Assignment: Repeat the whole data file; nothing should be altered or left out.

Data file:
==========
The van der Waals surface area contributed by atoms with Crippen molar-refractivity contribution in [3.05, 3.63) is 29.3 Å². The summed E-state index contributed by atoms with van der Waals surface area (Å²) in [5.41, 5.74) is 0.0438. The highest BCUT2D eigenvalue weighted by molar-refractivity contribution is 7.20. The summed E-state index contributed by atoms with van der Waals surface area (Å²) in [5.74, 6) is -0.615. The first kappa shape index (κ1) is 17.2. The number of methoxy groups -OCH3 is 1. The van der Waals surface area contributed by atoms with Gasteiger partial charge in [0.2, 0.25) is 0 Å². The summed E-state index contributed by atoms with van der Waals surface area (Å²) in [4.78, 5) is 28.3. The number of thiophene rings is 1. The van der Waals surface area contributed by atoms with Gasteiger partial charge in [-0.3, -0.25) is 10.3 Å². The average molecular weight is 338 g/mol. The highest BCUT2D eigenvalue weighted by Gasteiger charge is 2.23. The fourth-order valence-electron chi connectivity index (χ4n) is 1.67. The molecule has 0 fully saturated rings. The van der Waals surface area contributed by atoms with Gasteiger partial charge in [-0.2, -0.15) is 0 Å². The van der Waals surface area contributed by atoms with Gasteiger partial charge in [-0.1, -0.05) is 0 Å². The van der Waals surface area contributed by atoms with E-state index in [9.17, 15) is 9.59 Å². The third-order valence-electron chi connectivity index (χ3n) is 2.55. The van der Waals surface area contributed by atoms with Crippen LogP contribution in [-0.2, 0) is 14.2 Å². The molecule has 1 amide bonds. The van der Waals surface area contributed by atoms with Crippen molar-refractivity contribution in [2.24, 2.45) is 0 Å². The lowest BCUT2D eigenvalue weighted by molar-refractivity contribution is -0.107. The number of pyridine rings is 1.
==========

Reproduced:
The van der Waals surface area contributed by atoms with Crippen molar-refractivity contribution in [3.05, 3.63) is 29.3 Å². The summed E-state index contributed by atoms with van der Waals surface area (Å²) in [5.41, 5.74) is 0.0438. The highest BCUT2D eigenvalue weighted by molar-refractivity contribution is 7.20. The summed E-state index contributed by atoms with van der Waals surface area (Å²) in [5.74, 6) is -0.615. The first kappa shape index (κ1) is 17.2. The number of methoxy groups -OCH3 is 1. The van der Waals surface area contributed by atoms with Gasteiger partial charge in [0.2, 0.25) is 0 Å². The summed E-state index contributed by atoms with van der Waals surface area (Å²) in [4.78, 5) is 28.3. The number of thiophene rings is 1. The van der Waals surface area contributed by atoms with Gasteiger partial charge in [-0.3, -0.25) is 10.3 Å². The average molecular weight is 338 g/mol. The highest BCUT2D eigenvalue weighted by Gasteiger charge is 2.23. The fourth-order valence-electron chi connectivity index (χ4n) is 1.67. The molecule has 0 fully saturated rings. The van der Waals surface area contributed by atoms with Gasteiger partial charge in [-0.2, -0.15) is 0 Å². The van der Waals surface area contributed by atoms with Gasteiger partial charge in [-0.1, -0.05) is 0 Å². The van der Waals surface area contributed by atoms with E-state index in [9.17, 15) is 9.59 Å². The third-order valence-electron chi connectivity index (χ3n) is 2.55. The van der Waals surface area contributed by atoms with Crippen LogP contribution in [-0.2, 0) is 14.2 Å². The molecule has 1 amide bonds. The van der Waals surface area contributed by atoms with Crippen molar-refractivity contribution in [2.24, 2.45) is 0 Å². The lowest BCUT2D eigenvalue weighted by molar-refractivity contribution is -0.107. The number of pyridine rings is 1.